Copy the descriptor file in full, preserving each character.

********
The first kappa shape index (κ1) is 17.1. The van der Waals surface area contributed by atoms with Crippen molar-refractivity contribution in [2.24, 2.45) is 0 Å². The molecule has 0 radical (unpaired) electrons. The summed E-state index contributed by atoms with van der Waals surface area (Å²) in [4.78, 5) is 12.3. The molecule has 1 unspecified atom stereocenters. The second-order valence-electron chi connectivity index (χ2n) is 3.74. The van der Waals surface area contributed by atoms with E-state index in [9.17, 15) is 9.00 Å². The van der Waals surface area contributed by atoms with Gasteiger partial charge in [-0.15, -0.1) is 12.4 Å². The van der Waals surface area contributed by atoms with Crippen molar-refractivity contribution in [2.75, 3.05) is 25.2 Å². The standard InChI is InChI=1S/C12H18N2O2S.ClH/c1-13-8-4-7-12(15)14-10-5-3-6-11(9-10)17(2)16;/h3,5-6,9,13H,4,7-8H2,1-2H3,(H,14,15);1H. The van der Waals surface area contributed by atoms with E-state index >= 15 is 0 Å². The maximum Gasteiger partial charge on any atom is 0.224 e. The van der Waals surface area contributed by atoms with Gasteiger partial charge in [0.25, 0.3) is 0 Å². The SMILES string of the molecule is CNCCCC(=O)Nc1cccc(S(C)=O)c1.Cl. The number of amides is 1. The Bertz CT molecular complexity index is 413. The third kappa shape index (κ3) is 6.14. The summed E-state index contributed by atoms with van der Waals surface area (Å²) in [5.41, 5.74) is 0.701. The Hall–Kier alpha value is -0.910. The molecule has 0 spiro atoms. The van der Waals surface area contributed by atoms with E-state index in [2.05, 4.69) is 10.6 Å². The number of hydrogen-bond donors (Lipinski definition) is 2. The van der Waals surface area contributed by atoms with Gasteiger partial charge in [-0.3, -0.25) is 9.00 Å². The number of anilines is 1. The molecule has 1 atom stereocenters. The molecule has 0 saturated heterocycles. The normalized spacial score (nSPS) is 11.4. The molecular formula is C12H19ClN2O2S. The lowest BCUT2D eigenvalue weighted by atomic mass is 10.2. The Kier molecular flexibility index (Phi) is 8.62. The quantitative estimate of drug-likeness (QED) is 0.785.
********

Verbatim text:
The first kappa shape index (κ1) is 17.1. The van der Waals surface area contributed by atoms with Crippen molar-refractivity contribution in [2.24, 2.45) is 0 Å². The molecule has 0 radical (unpaired) electrons. The summed E-state index contributed by atoms with van der Waals surface area (Å²) in [4.78, 5) is 12.3. The molecule has 1 unspecified atom stereocenters. The second-order valence-electron chi connectivity index (χ2n) is 3.74. The van der Waals surface area contributed by atoms with E-state index in [9.17, 15) is 9.00 Å². The van der Waals surface area contributed by atoms with Gasteiger partial charge in [-0.15, -0.1) is 12.4 Å². The van der Waals surface area contributed by atoms with Crippen molar-refractivity contribution in [2.75, 3.05) is 25.2 Å². The standard InChI is InChI=1S/C12H18N2O2S.ClH/c1-13-8-4-7-12(15)14-10-5-3-6-11(9-10)17(2)16;/h3,5-6,9,13H,4,7-8H2,1-2H3,(H,14,15);1H. The van der Waals surface area contributed by atoms with E-state index >= 15 is 0 Å². The maximum Gasteiger partial charge on any atom is 0.224 e. The van der Waals surface area contributed by atoms with Gasteiger partial charge in [0.25, 0.3) is 0 Å². The SMILES string of the molecule is CNCCCC(=O)Nc1cccc(S(C)=O)c1.Cl. The number of amides is 1. The Bertz CT molecular complexity index is 413. The third kappa shape index (κ3) is 6.14. The summed E-state index contributed by atoms with van der Waals surface area (Å²) in [5.41, 5.74) is 0.701. The Hall–Kier alpha value is -0.910. The molecule has 0 spiro atoms. The van der Waals surface area contributed by atoms with E-state index in [2.05, 4.69) is 10.6 Å². The number of hydrogen-bond donors (Lipinski definition) is 2. The van der Waals surface area contributed by atoms with Gasteiger partial charge in [-0.3, -0.25) is 9.00 Å². The number of anilines is 1. The molecule has 1 atom stereocenters. The molecule has 0 saturated heterocycles. The normalized spacial score (nSPS) is 11.4. The molecular formula is C12H19ClN2O2S. The lowest BCUT2D eigenvalue weighted by atomic mass is 10.2. The Kier molecular flexibility index (Phi) is 8.62. The quantitative estimate of drug-likeness (QED) is 0.785.